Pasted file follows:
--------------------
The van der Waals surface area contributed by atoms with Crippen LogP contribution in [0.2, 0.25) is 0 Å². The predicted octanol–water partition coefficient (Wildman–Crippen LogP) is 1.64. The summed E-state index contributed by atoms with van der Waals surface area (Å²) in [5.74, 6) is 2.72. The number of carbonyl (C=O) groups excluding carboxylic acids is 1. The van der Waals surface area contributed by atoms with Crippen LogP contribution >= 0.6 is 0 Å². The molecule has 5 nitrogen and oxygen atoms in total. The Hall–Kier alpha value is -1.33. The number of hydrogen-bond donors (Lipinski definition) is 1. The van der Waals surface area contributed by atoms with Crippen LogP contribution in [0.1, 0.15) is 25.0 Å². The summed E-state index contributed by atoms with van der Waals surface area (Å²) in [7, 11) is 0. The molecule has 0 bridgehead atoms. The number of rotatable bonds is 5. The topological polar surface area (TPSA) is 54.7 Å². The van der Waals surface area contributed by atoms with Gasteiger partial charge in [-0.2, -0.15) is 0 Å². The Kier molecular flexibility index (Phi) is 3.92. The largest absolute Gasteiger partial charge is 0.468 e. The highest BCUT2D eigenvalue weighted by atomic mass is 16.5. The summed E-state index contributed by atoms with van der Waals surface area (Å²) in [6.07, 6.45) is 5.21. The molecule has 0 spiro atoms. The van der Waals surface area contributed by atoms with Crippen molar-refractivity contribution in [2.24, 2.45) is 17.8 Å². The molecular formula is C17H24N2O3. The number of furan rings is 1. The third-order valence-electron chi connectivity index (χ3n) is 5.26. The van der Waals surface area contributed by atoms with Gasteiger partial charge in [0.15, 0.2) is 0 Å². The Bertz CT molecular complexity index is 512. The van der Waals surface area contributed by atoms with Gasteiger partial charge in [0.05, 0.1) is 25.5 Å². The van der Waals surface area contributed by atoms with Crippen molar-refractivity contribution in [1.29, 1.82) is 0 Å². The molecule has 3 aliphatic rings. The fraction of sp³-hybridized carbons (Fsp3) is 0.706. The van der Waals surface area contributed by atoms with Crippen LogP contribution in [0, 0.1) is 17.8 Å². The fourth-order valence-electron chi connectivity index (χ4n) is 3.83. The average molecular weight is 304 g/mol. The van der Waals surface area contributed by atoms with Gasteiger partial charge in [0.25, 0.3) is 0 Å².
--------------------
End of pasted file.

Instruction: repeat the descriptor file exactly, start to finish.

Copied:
The van der Waals surface area contributed by atoms with Crippen LogP contribution in [0.2, 0.25) is 0 Å². The predicted octanol–water partition coefficient (Wildman–Crippen LogP) is 1.64. The summed E-state index contributed by atoms with van der Waals surface area (Å²) in [5.74, 6) is 2.72. The number of carbonyl (C=O) groups excluding carboxylic acids is 1. The van der Waals surface area contributed by atoms with Crippen LogP contribution >= 0.6 is 0 Å². The molecule has 5 nitrogen and oxygen atoms in total. The Hall–Kier alpha value is -1.33. The number of hydrogen-bond donors (Lipinski definition) is 1. The van der Waals surface area contributed by atoms with Crippen LogP contribution in [0.1, 0.15) is 25.0 Å². The summed E-state index contributed by atoms with van der Waals surface area (Å²) in [7, 11) is 0. The molecule has 0 bridgehead atoms. The number of rotatable bonds is 5. The topological polar surface area (TPSA) is 54.7 Å². The van der Waals surface area contributed by atoms with Gasteiger partial charge in [-0.2, -0.15) is 0 Å². The Kier molecular flexibility index (Phi) is 3.92. The largest absolute Gasteiger partial charge is 0.468 e. The highest BCUT2D eigenvalue weighted by atomic mass is 16.5. The summed E-state index contributed by atoms with van der Waals surface area (Å²) in [6.07, 6.45) is 5.21. The molecule has 0 spiro atoms. The van der Waals surface area contributed by atoms with Crippen molar-refractivity contribution in [2.24, 2.45) is 17.8 Å². The molecular formula is C17H24N2O3. The number of furan rings is 1. The third-order valence-electron chi connectivity index (χ3n) is 5.26. The van der Waals surface area contributed by atoms with Gasteiger partial charge in [0.15, 0.2) is 0 Å². The Bertz CT molecular complexity index is 512. The van der Waals surface area contributed by atoms with Gasteiger partial charge in [0.05, 0.1) is 25.5 Å². The van der Waals surface area contributed by atoms with Crippen molar-refractivity contribution in [1.29, 1.82) is 0 Å². The molecule has 3 aliphatic rings. The fraction of sp³-hybridized carbons (Fsp3) is 0.706. The van der Waals surface area contributed by atoms with Crippen LogP contribution in [0, 0.1) is 17.8 Å². The fourth-order valence-electron chi connectivity index (χ4n) is 3.83. The average molecular weight is 304 g/mol. The van der Waals surface area contributed by atoms with Gasteiger partial charge in [0.25, 0.3) is 0 Å².